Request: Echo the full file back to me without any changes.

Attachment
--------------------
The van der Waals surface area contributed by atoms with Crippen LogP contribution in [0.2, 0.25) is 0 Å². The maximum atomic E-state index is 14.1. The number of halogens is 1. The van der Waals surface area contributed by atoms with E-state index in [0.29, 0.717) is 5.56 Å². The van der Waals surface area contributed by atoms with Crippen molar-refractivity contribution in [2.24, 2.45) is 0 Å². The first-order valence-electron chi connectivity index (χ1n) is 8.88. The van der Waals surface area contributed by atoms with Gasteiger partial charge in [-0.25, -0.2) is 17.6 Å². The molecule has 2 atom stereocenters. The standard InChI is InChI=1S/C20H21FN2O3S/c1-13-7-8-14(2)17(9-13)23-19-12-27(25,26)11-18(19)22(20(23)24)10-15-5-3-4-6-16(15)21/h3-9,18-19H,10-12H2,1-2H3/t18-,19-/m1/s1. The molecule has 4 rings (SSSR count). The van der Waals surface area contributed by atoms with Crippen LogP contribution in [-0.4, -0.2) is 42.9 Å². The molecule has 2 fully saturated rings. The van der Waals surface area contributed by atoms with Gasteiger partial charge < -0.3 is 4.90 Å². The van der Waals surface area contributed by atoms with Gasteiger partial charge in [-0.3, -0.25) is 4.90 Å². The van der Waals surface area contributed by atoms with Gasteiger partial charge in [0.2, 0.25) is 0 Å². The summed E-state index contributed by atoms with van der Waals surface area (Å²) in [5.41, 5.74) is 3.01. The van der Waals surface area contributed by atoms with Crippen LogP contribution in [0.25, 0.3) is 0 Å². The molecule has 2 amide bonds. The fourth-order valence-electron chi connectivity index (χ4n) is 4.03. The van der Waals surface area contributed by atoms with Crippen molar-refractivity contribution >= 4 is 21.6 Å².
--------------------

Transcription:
The van der Waals surface area contributed by atoms with Crippen LogP contribution in [0.2, 0.25) is 0 Å². The maximum atomic E-state index is 14.1. The number of halogens is 1. The van der Waals surface area contributed by atoms with E-state index in [0.29, 0.717) is 5.56 Å². The van der Waals surface area contributed by atoms with Crippen molar-refractivity contribution in [2.24, 2.45) is 0 Å². The first-order valence-electron chi connectivity index (χ1n) is 8.88. The van der Waals surface area contributed by atoms with Gasteiger partial charge in [-0.25, -0.2) is 17.6 Å². The molecule has 2 atom stereocenters. The standard InChI is InChI=1S/C20H21FN2O3S/c1-13-7-8-14(2)17(9-13)23-19-12-27(25,26)11-18(19)22(20(23)24)10-15-5-3-4-6-16(15)21/h3-9,18-19H,10-12H2,1-2H3/t18-,19-/m1/s1. The molecule has 4 rings (SSSR count). The van der Waals surface area contributed by atoms with Crippen LogP contribution in [-0.4, -0.2) is 42.9 Å². The molecule has 2 fully saturated rings. The van der Waals surface area contributed by atoms with Gasteiger partial charge < -0.3 is 4.90 Å². The van der Waals surface area contributed by atoms with Gasteiger partial charge in [-0.3, -0.25) is 4.90 Å². The van der Waals surface area contributed by atoms with Gasteiger partial charge in [0.2, 0.25) is 0 Å². The summed E-state index contributed by atoms with van der Waals surface area (Å²) in [5.41, 5.74) is 3.01. The van der Waals surface area contributed by atoms with Crippen LogP contribution in [0.25, 0.3) is 0 Å². The molecule has 2 amide bonds. The fourth-order valence-electron chi connectivity index (χ4n) is 4.03. The van der Waals surface area contributed by atoms with Crippen molar-refractivity contribution >= 4 is 21.6 Å².